shares management goals for the University
Sheehy joined the University's workforce as a classified staff
member in 1982 as a grade eight budget analyst. Today she is U.Va.'s
only female vice president. As vice
president for management and budget, she oversees the University's
$1.2 billion-dollar budget and is responsible for some 800 employees
in the six areas of the University that report to her: Procurement
Services, Organizational Development and Training, the Budget
Office, Facilities Management, the State Governmental Relations
Office, and Human Resources.
a recent interview, Sheehy talked about how she's "grown
up" professionally at U.Va., discussed the University's current
and future needs and shared the goals she's set. They include
operating more independently from the state in day-to-day business
matters and having her employees be the "providers of choice,"
getting the recognition and respect they deserve for the services
they provide to U.Va.
Many people don't balance their own checkbooks. Yet you balance
the University's, which has an annual budget of more than a billion
dollars. What prepared you for handling this job?
I'm very detail-oriented and analytical and comfortable with numbers,
and certainly my educational background in economics and finance
helped. But when I think of a budget, [whether] it's a billion
dollars or $100,000, the same principles apply. It's just there
are more zeros at the end of the numbers in our budget. Generally
I think people -- particularly in this institution -- who are
directly responsible and accountable for budgets, meaning deans
or department or unit heads, they're the ones who really manage
the budget. We really have to rely on these managers to manage
their expenses appropriately, and we are very fortunate at this
institution that that occurs regularly. We have very little problem
with over-budget conditions.
You are the only woman vice president at the University now. What
leadership qualities do you think helped get you to this level?
I always like to say I was in the right place at the right time.
A little bit of luck. Hard work, I think. I was an entry-level
budget analyst when I first started at the University. I remember
I made $15,000 a year and was a grade eight. I've grown up [professionally]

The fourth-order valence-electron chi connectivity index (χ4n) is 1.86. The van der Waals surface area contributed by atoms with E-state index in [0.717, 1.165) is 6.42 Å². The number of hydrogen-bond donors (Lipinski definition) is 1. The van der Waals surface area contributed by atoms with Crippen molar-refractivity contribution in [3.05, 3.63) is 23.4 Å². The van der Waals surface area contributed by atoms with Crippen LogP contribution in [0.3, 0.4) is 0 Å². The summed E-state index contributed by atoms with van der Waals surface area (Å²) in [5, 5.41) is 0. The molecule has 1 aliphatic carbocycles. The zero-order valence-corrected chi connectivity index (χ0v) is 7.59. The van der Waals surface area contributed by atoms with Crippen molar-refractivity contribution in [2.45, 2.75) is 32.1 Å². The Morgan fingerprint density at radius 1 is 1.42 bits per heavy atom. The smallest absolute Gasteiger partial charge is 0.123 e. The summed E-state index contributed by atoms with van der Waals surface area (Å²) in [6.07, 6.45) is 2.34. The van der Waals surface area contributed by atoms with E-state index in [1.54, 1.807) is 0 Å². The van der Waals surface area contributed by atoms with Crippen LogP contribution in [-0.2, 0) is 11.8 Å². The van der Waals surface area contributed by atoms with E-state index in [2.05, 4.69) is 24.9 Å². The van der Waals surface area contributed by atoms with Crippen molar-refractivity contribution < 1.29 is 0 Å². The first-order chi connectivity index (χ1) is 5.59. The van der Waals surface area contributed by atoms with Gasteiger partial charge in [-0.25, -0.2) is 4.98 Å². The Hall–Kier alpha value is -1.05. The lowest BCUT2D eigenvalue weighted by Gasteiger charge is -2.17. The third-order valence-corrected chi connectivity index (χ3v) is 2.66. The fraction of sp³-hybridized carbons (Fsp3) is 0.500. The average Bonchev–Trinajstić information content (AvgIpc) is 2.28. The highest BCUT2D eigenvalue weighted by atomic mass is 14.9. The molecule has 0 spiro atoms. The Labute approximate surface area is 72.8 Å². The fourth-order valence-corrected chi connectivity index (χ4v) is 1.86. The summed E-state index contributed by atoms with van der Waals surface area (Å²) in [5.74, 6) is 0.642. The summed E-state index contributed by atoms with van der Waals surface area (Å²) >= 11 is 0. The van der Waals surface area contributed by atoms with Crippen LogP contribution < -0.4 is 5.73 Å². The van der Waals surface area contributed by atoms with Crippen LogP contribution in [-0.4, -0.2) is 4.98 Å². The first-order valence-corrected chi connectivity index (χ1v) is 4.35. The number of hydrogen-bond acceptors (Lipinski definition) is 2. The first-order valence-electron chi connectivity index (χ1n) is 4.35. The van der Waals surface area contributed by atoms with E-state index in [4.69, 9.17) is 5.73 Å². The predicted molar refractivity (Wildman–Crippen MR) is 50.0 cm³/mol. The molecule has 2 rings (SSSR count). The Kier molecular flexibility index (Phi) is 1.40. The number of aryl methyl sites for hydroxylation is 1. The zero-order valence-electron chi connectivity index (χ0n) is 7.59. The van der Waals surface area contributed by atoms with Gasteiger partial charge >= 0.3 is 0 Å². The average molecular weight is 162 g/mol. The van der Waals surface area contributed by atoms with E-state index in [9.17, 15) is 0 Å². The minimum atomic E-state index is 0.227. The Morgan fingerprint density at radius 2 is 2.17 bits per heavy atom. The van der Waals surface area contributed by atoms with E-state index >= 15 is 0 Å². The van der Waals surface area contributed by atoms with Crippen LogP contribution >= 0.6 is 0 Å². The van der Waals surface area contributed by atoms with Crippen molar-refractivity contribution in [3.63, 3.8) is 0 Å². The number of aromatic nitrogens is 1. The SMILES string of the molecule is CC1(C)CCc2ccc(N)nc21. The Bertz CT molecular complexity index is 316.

at the University. I've been here 18 years and pretty much have
done whatever it takes. I really wouldn't ask anybody else to
do something that I wasn't willing to do myself. I never pretend
to have all the answers just because I'm the vice president [either].
on Colette Sheehy
Education: Bucknell University, B.A. with honors in Economics,
1978; Rutgers University, MBA, 1985.
- I like mysteries. I read a lot of John Grisham.
- I used to go to the gym every day before and all the way
up until the day I had Ryann. But I don't have anybody at
home to watch her now. Instead, I ... put her in the jogging
stroller and go for walks or runs [at home in Crozet].
& Crafts - Since Ryann was born, I've gotten into scrapbooking.
The pictures are piling up faster than my ability to get
them in a scrapbook, though. Sheehy also wears a hand-crafted
power-bead bracelet, a gift from her daughter last Christmas.
"The beads are hematite, which is supposed to relieve
Favorite book: Right now, my favorites are "The Going
to Bed Book" by Sandra Boynton, "The Big Red Barn"
and "What To Expect in the Toddler Years."
Hometown: Freehold, New Jersey
Family: 16-month-old daughter, Ryann
Awards: WFPA (U.Va.'s Women Faculty and Professional Association)
Woman of Achievement Award, 1995 Alpha Chi Omega Sorority
Award of Achievement, 1998
Community activities: Tutor, Literacy Volunteers of America
Endowment Committee member, First Presbyterian Church
U.Va. chapter adviser, Alpha Chi Omega Sorority
Professional Affiliations: Board member, Blue Ridge Health
Alliance, Inc., and QualChoice of Virginia, Inc. (1994-present)
Association of College and University Business Officers'
Council of State Senior Business Officers, vice president
(1998-99) Member, WFPA